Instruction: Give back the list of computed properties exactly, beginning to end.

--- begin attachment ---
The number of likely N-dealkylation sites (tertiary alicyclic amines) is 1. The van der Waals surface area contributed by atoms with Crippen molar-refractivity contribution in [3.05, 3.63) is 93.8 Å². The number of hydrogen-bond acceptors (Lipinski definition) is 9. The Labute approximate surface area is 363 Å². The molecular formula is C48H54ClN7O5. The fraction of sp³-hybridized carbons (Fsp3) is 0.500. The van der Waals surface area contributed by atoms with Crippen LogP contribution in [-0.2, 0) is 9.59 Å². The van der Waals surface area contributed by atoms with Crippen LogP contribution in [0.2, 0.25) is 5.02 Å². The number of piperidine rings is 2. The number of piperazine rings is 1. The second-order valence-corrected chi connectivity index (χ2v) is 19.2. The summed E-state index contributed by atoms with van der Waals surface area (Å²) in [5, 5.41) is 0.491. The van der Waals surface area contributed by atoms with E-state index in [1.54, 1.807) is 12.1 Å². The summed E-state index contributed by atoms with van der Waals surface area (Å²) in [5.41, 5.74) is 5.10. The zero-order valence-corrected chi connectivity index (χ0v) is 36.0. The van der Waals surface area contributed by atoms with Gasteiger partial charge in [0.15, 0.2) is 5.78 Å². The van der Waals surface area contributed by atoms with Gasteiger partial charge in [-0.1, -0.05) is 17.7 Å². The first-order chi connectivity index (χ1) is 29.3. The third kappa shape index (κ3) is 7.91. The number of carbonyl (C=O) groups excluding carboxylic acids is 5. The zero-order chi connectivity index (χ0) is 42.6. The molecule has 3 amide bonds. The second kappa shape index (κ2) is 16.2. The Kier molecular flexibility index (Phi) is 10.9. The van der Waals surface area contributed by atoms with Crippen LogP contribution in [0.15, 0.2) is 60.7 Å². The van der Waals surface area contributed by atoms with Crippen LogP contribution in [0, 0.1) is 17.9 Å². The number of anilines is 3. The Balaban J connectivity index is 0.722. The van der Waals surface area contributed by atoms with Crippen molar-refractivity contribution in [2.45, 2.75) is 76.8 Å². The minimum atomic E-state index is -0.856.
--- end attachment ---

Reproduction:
The number of likely N-dealkylation sites (tertiary alicyclic amines) is 1. The van der Waals surface area contributed by atoms with Crippen molar-refractivity contribution in [3.05, 3.63) is 93.8 Å². The number of hydrogen-bond acceptors (Lipinski definition) is 9. The Labute approximate surface area is 363 Å². The molecular formula is C48H54ClN7O5. The fraction of sp³-hybridized carbons (Fsp3) is 0.500. The van der Waals surface area contributed by atoms with Crippen LogP contribution in [-0.2, 0) is 9.59 Å². The van der Waals surface area contributed by atoms with Crippen LogP contribution in [0.2, 0.25) is 5.02 Å². The number of piperidine rings is 2. The number of piperazine rings is 1. The second-order valence-corrected chi connectivity index (χ2v) is 19.2. The summed E-state index contributed by atoms with van der Waals surface area (Å²) in [5, 5.41) is 0.491. The van der Waals surface area contributed by atoms with E-state index in [1.54, 1.807) is 12.1 Å². The summed E-state index contributed by atoms with van der Waals surface area (Å²) in [5.41, 5.74) is 5.10. The zero-order valence-corrected chi connectivity index (χ0v) is 36.0. The van der Waals surface area contributed by atoms with Gasteiger partial charge in [0.15, 0.2) is 5.78 Å². The van der Waals surface area contributed by atoms with Gasteiger partial charge in [-0.1, -0.05) is 17.7 Å². The first-order chi connectivity index (χ1) is 29.3. The third kappa shape index (κ3) is 7.91. The number of carbonyl (C=O) groups excluding carboxylic acids is 5. The zero-order chi connectivity index (χ0) is 42.6. The molecule has 3 amide bonds. The second kappa shape index (κ2) is 16.2. The Kier molecular flexibility index (Phi) is 10.9. The van der Waals surface area contributed by atoms with Crippen LogP contribution in [0.15, 0.2) is 60.7 Å². The van der Waals surface area contributed by atoms with Crippen LogP contribution in [0, 0.1) is 17.9 Å². The number of anilines is 3. The Balaban J connectivity index is 0.722. The van der Waals surface area contributed by atoms with Crippen molar-refractivity contribution in [2.45, 2.75) is 76.8 Å². The minimum atomic E-state index is -0.856.